ASA Report: More Than Just Shooting by Whitetail Journal's Brian Dansby
ASA Report: More Than Just Shooting by Whitetail Journal's Brian DansbyJune 22, 2010 - Joel
Competitive archery differs from many other sports in that
there’s a lot more to a shoot than just the competion.
While watching a sporting event on television recently, I saw an athlete being interviewed by a commentator. The competitor, who had had a victorious day of strong competition, mentioned that he
was glad he had played well and that he had met a lot of good people in the process.
The comment sat in my mind for a while, for two reasons.
First, “I met a lot of good people” is not something you hear
often on interviews. Second, it made me realize that where I
do generally hear this comment is from competitive archers
walking off a course at a McKenzie ASA Pro/Am Tour stop.
The nature of an ASA Pro/Am lends itself to becoming a
social event. On the Pro/Am tour, an archer will shoot two
20-target courses, usually one round on Saturday and one
on Sunday. In most divisions, an archer will be paired with
the same three or four other shooters for all forty targets.
Once you register for a Pro/Am event you are given a
shooters card. That card includes what times you shoot and
which courses you are on. For example, if you are registered
to shoot Hunter and are assigned to Course F Target 6 at 11
a.m. on Saturday, then you will go to that course and that
stake number by 10:45 a.m. and will meet your fellow competitors.
Introductions are made and score cards exchanged
before a range official gives the shotgun start command of
“shoot ’em up.” From there you will spend the next three or
four hours with this same group. On Sunday you will meet
these same guys on the second course you are assigned to
and do it all over again. Some classes, such as the four Pro
divisions, do “peer group” the second day based on first-day
scores, but in most divisions, once the group is set, it
remains that way for the rest of the weekend.
The tournament village is another aspect in which the
ASA Pro/Am format is conducive to meeting new people. The
ASA registration trailer is usually located just off a tent village of
vendors and sponsors. When archers are not on the range, they can
normally be found milling around the village checking out the latest gizmos and gadgets, and talking about the good and bad shots from the round that was just completed.
Some archers have taken the meet-and-greet concept a
little further. Mike Davis of Hopewell, Va., met Susan
Thompson of Douglasville, Ga., through the Pro/Am Tour. The
two were later married at the 2005 Oak Ridge, Tenn., shoot.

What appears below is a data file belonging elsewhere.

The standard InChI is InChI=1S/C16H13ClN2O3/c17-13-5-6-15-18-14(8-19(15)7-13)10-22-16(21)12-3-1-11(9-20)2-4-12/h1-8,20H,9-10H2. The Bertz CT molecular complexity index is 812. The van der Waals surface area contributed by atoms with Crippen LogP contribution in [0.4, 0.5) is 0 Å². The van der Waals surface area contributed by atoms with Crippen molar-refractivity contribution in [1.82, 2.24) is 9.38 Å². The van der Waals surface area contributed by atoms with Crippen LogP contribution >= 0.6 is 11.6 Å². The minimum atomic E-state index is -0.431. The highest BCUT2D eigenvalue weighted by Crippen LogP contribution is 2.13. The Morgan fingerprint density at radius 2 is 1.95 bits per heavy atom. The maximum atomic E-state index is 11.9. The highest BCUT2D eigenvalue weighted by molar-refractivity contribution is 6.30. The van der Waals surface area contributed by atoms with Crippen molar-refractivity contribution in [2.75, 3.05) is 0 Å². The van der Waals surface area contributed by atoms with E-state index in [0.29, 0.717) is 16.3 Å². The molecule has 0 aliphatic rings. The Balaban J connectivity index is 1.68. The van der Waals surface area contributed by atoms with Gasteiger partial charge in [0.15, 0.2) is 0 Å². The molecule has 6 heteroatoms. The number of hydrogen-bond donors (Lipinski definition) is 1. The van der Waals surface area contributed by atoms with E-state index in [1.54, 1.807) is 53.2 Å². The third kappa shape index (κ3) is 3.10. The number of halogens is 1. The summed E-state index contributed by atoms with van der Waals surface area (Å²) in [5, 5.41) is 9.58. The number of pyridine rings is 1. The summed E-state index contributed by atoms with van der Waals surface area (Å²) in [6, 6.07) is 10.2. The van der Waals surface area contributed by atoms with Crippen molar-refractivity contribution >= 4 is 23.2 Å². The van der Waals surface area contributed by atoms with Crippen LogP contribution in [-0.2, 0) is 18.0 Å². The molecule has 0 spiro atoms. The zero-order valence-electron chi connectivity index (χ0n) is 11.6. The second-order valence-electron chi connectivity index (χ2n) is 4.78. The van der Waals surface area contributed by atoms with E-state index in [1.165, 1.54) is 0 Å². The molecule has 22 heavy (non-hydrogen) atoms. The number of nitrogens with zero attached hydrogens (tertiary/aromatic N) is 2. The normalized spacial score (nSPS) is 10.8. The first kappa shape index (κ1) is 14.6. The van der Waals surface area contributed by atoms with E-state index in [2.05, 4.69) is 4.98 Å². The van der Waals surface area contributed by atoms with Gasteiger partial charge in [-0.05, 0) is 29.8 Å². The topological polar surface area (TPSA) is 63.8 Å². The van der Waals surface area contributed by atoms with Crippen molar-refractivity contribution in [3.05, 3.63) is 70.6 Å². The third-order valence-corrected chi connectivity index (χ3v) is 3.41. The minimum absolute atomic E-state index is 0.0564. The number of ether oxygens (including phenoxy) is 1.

“ASA has been such a big part of my life for so many
years, and Mike’s too,” Susan Davis said. “With both of us
being in archery like we were it just seemed more appropriate
to us to have all our friends able to be there.”
Most of the competitive archers that shoot the ASA
Pro/Am Tour have similar interests, and of course archery
and bowhunting are at the top of the list. After shooting and
exchanging stories with the same group of competitors for 6
to 7 hours over a weekend, it is not unusual for phone numbers
and email addresses to be exchanged, and there is
always the “See you next month in…” comment.
“You can call on them any time,” Susan said about the friends she has made since she began shooting competitive archery in 1985. “They don’t mind helping people and doing what they can. Mike goes out of his way helping people. He will take time out of his
shooting to help somebody else out.”
Others are on the way to the same plunge the Davis’ made, including two engaged couples composed of professional archers Levi Morgan and Samantha Kline, as well as JeremyJarrett and Lea Steward. Both couples are to be married later in 2008.
Another couple that met through the ASA was married on March 29, 2008, and honeymooned in Paris. Paris, Texas, that is. Skip Henry of Albany, N.Y., who is the official photographer and computer guru for the ASA, met and proposed to Angie Gaddis of Arkansas. The Henrys wrapped up their honeymoon by meeting
the rest of the ASA gang in Paris, Texas, for the Carbon Express
The McKenzie ASA Pro/Am Tour is all about serious archery competition, but don’t be surprised if you meet some new friends while you’re out there competing. If you don’t compete as well as you would have liked, you can always borrow one of my favorite
lines: “I didn’t shoot too well, but I met some good people this weekend.”